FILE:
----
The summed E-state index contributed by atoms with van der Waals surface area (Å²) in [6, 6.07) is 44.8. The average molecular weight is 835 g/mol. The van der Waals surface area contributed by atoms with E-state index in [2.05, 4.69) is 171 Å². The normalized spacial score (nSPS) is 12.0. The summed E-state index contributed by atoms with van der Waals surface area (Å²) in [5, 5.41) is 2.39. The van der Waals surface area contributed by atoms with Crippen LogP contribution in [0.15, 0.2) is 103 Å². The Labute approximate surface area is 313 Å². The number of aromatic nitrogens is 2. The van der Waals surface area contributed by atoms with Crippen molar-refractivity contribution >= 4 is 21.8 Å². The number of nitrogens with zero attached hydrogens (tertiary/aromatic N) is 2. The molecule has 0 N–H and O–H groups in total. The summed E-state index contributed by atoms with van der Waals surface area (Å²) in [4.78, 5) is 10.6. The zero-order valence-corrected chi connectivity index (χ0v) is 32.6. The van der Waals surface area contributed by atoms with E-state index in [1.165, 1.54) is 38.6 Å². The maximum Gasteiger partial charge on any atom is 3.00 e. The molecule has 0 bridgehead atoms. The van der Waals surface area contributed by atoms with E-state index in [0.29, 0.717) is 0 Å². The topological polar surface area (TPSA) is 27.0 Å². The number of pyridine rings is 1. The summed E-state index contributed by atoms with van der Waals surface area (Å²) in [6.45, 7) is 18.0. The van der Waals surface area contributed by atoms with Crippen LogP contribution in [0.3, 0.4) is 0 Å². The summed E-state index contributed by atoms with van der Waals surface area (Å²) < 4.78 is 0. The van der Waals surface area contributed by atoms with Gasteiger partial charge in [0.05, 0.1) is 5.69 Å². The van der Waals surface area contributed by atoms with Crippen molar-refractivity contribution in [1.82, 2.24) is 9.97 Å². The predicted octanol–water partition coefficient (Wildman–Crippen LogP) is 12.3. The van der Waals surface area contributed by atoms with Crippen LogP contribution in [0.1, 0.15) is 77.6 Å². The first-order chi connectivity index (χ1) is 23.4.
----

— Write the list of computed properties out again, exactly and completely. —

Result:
The summed E-state index contributed by atoms with van der Waals surface area (Å²) in [6, 6.07) is 44.8. The average molecular weight is 835 g/mol. The van der Waals surface area contributed by atoms with E-state index in [2.05, 4.69) is 171 Å². The normalized spacial score (nSPS) is 12.0. The summed E-state index contributed by atoms with van der Waals surface area (Å²) in [5, 5.41) is 2.39. The van der Waals surface area contributed by atoms with Crippen LogP contribution in [0.15, 0.2) is 103 Å². The Labute approximate surface area is 313 Å². The number of aromatic nitrogens is 2. The van der Waals surface area contributed by atoms with Crippen molar-refractivity contribution >= 4 is 21.8 Å². The number of nitrogens with zero attached hydrogens (tertiary/aromatic N) is 2. The molecule has 0 N–H and O–H groups in total. The summed E-state index contributed by atoms with van der Waals surface area (Å²) in [4.78, 5) is 10.6. The zero-order valence-corrected chi connectivity index (χ0v) is 32.6. The van der Waals surface area contributed by atoms with E-state index in [1.165, 1.54) is 38.6 Å². The maximum Gasteiger partial charge on any atom is 3.00 e. The molecule has 0 bridgehead atoms. The van der Waals surface area contributed by atoms with E-state index in [0.29, 0.717) is 0 Å². The topological polar surface area (TPSA) is 27.0 Å². The number of pyridine rings is 1. The summed E-state index contributed by atoms with van der Waals surface area (Å²) in [6.45, 7) is 18.0. The van der Waals surface area contributed by atoms with Crippen LogP contribution in [0.3, 0.4) is 0 Å². The summed E-state index contributed by atoms with van der Waals surface area (Å²) < 4.78 is 0. The van der Waals surface area contributed by atoms with Gasteiger partial charge in [0.05, 0.1) is 5.69 Å². The van der Waals surface area contributed by atoms with Crippen molar-refractivity contribution in [1.82, 2.24) is 9.97 Å². The predicted octanol–water partition coefficient (Wildman–Crippen LogP) is 12.3. The van der Waals surface area contributed by atoms with Crippen LogP contribution in [0.1, 0.15) is 77.6 Å². The first-order chi connectivity index (χ1) is 23.4.